Cowgirl Restaurant Faces Rough Ride, But No Plans to Hang Up Spurs
GREENWICH VILLAGE — Cowgirl isn't being put out to pasture — but the longtime Village bar has had a bumpy ride this winter.
The Wild West-themed watering hole and restaurant at 519 Hudson St. recently saw its rent increase to nearly $40,000 per month, including real estate taxes, at the same time as business slowed down during the usual winter lull, manager Michelle Wakefield said.
The rough patch sparked rumors that it had lost its lease and was closing, but Wakefield, 46, said Cowgirl is gearing up to celebrate its 25th anniversary this year and isn't hanging up its spurs anytime soon.
"It's a struggle — it's especially hard when it's wintertime," Wakefield said. "[But] we're still here, we're staying, we're not going anywhere."
The rumors about Cowgirl's possible closure earlier this month prompted parents and staff at the neighboring P.S. 3 to launch a campaign to save the beloved local spot.
"They're really part of our community," said Terry Spring-Robinson, parent-teacher coordinator and community liaison at P.S. 3, who urged parents and teachers at the school to go out and support Cowgirl.
"We're going to give them all the love and attention they deserve."
The restaurant has hosted the school's Girl Scout meetings, made chili for their square dances, sponsored baseball teams and basketball teams and been the go-to spot for both teachers and parents to meet up after school.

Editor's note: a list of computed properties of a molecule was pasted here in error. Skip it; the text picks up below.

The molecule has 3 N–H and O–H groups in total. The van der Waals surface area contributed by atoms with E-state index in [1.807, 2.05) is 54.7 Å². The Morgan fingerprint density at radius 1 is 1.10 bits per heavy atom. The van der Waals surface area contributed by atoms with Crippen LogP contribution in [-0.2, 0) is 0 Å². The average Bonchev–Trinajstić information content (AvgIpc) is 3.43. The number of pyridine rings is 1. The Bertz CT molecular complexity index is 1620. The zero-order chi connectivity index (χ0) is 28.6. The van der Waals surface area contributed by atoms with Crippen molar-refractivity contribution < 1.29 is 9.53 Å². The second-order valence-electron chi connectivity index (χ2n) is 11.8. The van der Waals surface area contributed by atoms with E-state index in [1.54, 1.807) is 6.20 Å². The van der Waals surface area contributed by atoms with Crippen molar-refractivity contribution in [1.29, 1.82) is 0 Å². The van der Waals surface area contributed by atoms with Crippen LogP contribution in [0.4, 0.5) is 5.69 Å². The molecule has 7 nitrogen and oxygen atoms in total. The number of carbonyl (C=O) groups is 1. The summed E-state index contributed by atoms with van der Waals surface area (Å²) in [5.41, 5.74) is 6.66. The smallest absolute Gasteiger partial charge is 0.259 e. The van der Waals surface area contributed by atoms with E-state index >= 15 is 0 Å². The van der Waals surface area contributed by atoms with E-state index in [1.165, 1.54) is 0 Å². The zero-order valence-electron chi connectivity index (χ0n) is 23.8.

According to Spring-Robinson, that tradition dated back at least 20 years, to when she was the president of the P.S. 3 Parent-Teacher Association.
The restaurant's relationship to the Greenwich Village school even extends to the personal — Cowgirl's founder's daughter went to P.S. 3, and Wakefield is currently trying to get her 4 1/2-year-old into the school as well.
While Wakefield said she appreciated Spring-Robinson's support, the school's efforts left her scrambling to get word out that Cowgirl isn't going anywhere, particularly after a woman called to cancel a party scheduled for the end of the month, which cost the eatery $4,000.
Wakefield took to the restaurant's Facebook page to try to undo the damage.
Aside from the cost of living and the rent — and the rapidly changing face of the neighborhood — Cowgirl is just the same as it was when it opened more than two decades ago, and Wakefield hopes it will stay that way.
"We're just looking for as much community support as can be mustered up," she said. "The outpouring of positive feedback has been amazing."